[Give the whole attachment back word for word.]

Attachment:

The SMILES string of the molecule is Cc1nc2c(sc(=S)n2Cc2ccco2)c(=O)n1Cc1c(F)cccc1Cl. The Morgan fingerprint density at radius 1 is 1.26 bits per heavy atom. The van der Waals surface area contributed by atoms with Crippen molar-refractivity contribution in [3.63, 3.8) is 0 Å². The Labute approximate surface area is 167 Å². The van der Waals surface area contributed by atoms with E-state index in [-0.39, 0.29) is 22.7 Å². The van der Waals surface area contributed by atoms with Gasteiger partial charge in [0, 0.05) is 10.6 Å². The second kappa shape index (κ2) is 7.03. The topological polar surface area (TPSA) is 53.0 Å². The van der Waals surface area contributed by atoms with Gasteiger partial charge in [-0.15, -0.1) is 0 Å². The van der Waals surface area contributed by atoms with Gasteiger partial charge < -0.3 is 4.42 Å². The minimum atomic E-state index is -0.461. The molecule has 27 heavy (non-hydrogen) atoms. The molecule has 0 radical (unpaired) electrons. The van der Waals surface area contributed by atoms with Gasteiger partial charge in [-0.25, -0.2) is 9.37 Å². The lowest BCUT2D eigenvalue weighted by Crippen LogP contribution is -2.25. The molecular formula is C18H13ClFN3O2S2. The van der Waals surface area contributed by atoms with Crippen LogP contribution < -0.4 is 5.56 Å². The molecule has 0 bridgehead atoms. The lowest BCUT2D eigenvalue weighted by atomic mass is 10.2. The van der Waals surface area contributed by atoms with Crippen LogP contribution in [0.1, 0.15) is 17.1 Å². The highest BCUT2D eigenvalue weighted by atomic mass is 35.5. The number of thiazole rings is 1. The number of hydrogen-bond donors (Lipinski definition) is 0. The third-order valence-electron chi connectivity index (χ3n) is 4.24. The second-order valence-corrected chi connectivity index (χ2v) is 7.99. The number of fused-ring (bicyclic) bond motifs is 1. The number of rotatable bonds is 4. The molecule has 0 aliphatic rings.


The SMILES string of the molecule is Cc1nc2c(sc(=S)n2Cc2ccco2)c(=O)n1Cc1c(F)cccc1Cl. The Morgan fingerprint density at radius 1 is 1.26 bits per heavy atom. The van der Waals surface area contributed by atoms with Crippen molar-refractivity contribution in [3.63, 3.8) is 0 Å². The Labute approximate surface area is 167 Å². The van der Waals surface area contributed by atoms with E-state index in [-0.39, 0.29) is 22.7 Å². The van der Waals surface area contributed by atoms with Gasteiger partial charge in [0, 0.05) is 10.6 Å². The second kappa shape index (κ2) is 7.03. The topological polar surface area (TPSA) is 53.0 Å². The van der Waals surface area contributed by atoms with Gasteiger partial charge in [-0.15, -0.1) is 0 Å². The van der Waals surface area contributed by atoms with Gasteiger partial charge < -0.3 is 4.42 Å². The minimum atomic E-state index is -0.461. The molecule has 27 heavy (non-hydrogen) atoms. The molecule has 0 radical (unpaired) electrons. The van der Waals surface area contributed by atoms with Gasteiger partial charge in [-0.25, -0.2) is 9.37 Å². The lowest BCUT2D eigenvalue weighted by Crippen LogP contribution is -2.25. The molecular formula is C18H13ClFN3O2S2. The van der Waals surface area contributed by atoms with Crippen LogP contribution < -0.4 is 5.56 Å². The molecule has 0 bridgehead atoms. The lowest BCUT2D eigenvalue weighted by atomic mass is 10.2. The van der Waals surface area contributed by atoms with Crippen LogP contribution in [0.1, 0.15) is 17.1 Å². The highest BCUT2D eigenvalue weighted by atomic mass is 35.5. The number of thiazole rings is 1. The number of hydrogen-bond donors (Lipinski definition) is 0. The third-order valence-electron chi connectivity index (χ3n) is 4.24. The second-order valence-corrected chi connectivity index (χ2v) is 7.99. The number of fused-ring (bicyclic) bond motifs is 1. The number of rotatable bonds is 4. The molecule has 0 aliphatic rings.